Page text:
Now let’s check your answers!
In the first layout, I used the yellow flower as my triangle. In the second layout, and this one is a little tricky, but I used the hot pink color in the flowers and the paper. In the last layout, I used the three matching frames. Did you get them all right? Can you see the triangles forming now? I hope so!
Once you figure out your composition, place your photos, and add your beginning elements in a triangle surrounding your photo the only thing left is to start adding those elements you want to use as filler! I almost always place my greenery first because it gives me a base to start tucking flowers in and under. I tend to group things by threes..because, as you probably have already figured out, three is the number that our brain’s love the most! Three, six, nine..all of those are beautiful numbers! I would love to give you some formula for placing your elements, but there is none. I just add what I feel looks right. I move things around A LOT. I tuck them under and then bring them forward, I cut the layer on and then cut the layer off, but I don’t ever move my three triangle items! Once I get my greenery set, I start adding buttons and hearts and all the fun little elements that make your layout special. Finally, when I have finished adding elements, I add my title and journaling. I do both of these last because I like to get the feel of the elements and pictures together. It seems to help me create an my title as well.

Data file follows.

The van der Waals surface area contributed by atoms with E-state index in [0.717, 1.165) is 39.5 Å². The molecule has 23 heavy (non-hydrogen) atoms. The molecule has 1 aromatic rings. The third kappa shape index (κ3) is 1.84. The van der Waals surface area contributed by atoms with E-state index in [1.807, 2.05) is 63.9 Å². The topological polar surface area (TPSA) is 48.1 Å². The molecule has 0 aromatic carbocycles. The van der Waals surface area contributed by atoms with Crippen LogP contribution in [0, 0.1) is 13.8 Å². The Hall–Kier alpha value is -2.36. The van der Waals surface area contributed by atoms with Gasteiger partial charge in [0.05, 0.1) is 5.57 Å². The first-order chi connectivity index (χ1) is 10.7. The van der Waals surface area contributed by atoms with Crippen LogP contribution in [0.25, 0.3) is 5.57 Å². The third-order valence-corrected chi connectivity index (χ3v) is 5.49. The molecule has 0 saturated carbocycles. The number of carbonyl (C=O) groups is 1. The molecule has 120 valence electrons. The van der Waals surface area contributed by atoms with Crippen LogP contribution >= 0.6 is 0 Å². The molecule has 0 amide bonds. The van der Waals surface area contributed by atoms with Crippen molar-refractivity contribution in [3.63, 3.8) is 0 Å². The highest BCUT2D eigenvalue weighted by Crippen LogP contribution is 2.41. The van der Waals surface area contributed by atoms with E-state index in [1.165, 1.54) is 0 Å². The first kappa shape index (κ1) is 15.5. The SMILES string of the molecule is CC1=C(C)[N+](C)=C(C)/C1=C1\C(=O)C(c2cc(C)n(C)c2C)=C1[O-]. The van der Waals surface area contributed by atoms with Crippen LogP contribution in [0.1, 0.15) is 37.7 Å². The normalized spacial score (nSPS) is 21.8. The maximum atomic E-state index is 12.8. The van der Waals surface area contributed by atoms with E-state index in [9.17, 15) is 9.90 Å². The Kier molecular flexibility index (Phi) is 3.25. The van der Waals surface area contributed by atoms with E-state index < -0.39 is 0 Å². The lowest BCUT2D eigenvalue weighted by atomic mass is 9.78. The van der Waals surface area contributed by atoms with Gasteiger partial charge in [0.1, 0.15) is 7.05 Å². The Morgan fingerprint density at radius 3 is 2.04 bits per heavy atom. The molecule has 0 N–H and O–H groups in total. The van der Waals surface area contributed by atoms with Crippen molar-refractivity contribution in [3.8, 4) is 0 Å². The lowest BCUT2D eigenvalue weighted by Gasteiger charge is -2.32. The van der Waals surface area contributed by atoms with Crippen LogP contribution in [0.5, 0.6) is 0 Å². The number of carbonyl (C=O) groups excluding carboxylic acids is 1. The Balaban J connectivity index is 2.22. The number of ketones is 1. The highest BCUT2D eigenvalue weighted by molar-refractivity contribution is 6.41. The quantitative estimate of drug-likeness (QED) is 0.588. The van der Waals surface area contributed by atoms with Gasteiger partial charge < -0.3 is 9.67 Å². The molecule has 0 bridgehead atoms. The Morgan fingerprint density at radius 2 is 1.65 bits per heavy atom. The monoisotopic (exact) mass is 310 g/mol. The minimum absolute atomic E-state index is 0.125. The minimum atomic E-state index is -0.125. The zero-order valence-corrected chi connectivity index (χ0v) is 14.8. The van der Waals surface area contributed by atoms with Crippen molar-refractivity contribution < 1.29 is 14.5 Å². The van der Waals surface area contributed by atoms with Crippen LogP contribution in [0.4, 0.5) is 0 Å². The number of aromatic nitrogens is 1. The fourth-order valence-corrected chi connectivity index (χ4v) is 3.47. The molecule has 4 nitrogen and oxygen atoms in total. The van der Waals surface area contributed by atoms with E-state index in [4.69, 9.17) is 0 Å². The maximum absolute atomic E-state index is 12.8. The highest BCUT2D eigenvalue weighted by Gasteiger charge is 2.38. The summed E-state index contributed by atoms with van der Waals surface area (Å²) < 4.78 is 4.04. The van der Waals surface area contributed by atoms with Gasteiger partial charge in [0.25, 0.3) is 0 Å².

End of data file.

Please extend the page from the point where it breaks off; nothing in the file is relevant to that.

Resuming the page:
Well, that’s it! I hope you enjoyed your tutorial this week, and more than that, I hope you understood it all! Composition and Rules are not always easy to understand! In the end though, just remember that rules are made to be broken! Sometimes you just have to do what you have to do. After all, Picasso wasn’t considered a master artist in his own time! It wasn’t until well after he died that his paintings became so valuable!
I am looking forward to a FANTASTIC 2012 and I hope you all join me each week as we sort through the world of digiscrapping!
Happy New Year,